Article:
ANYONE who loves this country, anyone who takes pride in the idea of being Irish, has had their view of their country, and their place in it, challenged over the last few years.
The once-great, or at least that’s how they were imagined, cornerstones of society have squandered their moral authority as their self-serving instincts and corruption were revealed to a population no longer prepared to be deferential or patronised. We once respected a sovereign government and a powerful political class, we once respected an unchallengeable church, all-powerful banks and public sector unions but how things have changed.
Just this week the Roscommon Abuse Report exposed an unacceptable litany of official failure. It showed how children were abandoned to decades of torture because those employed by the State to protect them did not do their job. What makes this worse is that we all know there will be no real consequences for anyone other than the abused children and their parents.
It highlighted again the need for profound and urgent reform of our public sector structures and culture. There was another indication of this pressing need this week when frighteningly high dropout rates from third level courses were reported.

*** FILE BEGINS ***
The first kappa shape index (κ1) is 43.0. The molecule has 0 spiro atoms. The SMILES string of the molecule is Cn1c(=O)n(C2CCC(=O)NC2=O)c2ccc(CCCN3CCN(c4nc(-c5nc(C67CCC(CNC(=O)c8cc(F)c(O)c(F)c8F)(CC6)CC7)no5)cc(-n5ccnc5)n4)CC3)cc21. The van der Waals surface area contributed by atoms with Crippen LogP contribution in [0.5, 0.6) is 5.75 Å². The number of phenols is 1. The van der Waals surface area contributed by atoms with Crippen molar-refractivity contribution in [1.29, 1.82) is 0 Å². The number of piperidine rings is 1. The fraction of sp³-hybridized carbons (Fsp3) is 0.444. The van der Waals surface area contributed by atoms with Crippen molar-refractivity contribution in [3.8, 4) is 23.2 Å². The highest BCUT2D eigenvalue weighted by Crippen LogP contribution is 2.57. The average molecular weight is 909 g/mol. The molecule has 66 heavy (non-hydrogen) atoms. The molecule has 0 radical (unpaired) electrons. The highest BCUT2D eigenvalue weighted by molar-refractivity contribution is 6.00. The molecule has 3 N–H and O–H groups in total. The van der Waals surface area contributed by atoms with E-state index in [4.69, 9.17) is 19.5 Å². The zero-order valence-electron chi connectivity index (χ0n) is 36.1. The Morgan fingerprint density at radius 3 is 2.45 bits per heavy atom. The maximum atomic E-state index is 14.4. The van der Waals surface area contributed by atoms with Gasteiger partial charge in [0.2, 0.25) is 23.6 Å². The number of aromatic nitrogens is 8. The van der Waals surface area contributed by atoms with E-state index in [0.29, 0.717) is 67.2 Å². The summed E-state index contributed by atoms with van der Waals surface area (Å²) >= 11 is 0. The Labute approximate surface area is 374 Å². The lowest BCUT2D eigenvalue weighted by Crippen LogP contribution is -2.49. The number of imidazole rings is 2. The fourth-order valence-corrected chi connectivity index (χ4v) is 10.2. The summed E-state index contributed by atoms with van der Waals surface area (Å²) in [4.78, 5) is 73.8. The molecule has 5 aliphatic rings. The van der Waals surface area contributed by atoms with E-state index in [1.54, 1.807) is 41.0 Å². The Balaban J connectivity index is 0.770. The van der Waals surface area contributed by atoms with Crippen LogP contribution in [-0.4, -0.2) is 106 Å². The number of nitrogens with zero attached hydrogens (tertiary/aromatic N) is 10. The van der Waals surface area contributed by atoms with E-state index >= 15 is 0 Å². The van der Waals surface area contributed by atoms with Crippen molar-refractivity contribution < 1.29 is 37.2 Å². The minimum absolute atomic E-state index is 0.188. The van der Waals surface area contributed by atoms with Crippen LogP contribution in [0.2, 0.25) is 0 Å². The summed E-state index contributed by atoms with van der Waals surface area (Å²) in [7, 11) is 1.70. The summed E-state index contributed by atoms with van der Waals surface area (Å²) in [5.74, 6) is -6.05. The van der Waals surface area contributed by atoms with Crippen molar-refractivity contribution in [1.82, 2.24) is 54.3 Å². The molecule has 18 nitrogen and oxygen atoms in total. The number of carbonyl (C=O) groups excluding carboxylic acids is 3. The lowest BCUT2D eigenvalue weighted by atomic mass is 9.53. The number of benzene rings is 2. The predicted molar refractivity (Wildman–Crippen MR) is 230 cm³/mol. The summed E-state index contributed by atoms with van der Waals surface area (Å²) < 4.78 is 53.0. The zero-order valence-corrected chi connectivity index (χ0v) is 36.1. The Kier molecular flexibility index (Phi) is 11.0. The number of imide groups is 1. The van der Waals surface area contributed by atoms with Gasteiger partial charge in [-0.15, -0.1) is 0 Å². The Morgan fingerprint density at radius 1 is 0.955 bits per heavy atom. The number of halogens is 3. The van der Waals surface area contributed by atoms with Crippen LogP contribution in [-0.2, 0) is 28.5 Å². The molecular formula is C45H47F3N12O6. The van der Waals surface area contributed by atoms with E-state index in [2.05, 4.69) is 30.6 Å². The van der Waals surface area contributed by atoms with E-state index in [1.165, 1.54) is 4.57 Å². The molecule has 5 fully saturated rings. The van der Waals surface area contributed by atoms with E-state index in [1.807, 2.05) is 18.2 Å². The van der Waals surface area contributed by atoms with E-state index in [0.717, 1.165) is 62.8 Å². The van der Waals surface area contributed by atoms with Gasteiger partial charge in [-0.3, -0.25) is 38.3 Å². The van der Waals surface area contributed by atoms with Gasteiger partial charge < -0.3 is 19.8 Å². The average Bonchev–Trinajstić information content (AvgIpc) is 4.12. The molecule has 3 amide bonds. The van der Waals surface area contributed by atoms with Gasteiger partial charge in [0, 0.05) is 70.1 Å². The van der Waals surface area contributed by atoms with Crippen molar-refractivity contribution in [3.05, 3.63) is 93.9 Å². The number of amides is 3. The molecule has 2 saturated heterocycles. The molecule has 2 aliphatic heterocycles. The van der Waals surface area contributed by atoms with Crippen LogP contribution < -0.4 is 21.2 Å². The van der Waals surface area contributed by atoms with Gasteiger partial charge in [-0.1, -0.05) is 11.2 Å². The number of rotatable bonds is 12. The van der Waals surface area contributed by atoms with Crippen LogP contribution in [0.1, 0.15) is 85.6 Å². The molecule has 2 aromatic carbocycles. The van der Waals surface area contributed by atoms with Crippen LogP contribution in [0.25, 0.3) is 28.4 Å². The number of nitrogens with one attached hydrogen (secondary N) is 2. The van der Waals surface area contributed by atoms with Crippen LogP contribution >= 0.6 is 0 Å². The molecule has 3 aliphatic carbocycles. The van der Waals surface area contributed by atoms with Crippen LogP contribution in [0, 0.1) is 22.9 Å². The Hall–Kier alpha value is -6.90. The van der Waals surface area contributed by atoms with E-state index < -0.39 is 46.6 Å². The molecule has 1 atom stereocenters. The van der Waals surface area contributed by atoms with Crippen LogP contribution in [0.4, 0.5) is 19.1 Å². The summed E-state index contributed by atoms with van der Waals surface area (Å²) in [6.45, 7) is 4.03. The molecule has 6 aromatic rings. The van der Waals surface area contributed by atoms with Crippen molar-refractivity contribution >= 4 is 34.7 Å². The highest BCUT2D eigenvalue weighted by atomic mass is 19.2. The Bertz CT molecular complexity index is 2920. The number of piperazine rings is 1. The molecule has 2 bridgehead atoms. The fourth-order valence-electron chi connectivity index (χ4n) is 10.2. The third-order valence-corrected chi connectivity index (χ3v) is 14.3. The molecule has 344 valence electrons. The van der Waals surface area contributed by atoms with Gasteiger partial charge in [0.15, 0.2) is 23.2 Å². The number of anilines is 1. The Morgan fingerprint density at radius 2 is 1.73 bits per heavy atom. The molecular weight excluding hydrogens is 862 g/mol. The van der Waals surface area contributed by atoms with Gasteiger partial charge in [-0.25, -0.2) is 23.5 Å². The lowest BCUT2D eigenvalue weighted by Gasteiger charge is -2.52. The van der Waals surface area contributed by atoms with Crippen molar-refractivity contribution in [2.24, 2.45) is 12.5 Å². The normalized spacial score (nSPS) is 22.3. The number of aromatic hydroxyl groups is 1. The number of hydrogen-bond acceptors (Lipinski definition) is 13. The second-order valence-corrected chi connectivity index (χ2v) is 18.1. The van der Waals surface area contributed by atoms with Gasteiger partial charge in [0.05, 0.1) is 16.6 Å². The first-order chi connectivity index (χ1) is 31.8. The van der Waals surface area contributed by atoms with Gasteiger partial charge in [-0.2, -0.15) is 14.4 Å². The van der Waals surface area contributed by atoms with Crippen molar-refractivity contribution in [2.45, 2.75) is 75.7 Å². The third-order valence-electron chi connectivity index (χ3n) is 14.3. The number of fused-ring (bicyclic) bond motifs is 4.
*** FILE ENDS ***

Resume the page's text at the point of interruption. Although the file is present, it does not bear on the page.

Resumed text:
This society-defining reform was first paid for a decade ago and now the project has been shunted under the umbrella of the Croke Park deal. As negotiations – no pay cuts or forced redundancies mind – proceed the Civil Public and Services Union have declared that they oppose moves to end arrangements whereby their members were given half an hour a week to cash pay cheques. The CPSU oppose this reform because, they say secretary generals and assistant secretaries general had not volunteered to give up privilege days and because there is no proposal under Croke Park to address the extraordinary growth of management grades in the civil service over the past decade.
These arrangements will probably be dealt with in due course but are we to accept that nothing can be agreed on Croke Park until everything is agreed? That delay cannot be afforded.
If this CPSU response is the kind of insanity we can expect to relatively minor change then there is really little hope for this country.
This kind of obstructionism, this absolute denial of our reality, is offensive to anyone who has lost their job or is struggling to hold on to one. No amount of blather about protecting low-paid workers will disguise this poisonous showboating for the lunacy it is.
This has nothing to do with trade unionism or workers’ rights to protect their interests. This is about recognising the changes we must all make to save this country. The CPSU must get real and quickly. Ireland cannot afford this kind of insanity anymore.
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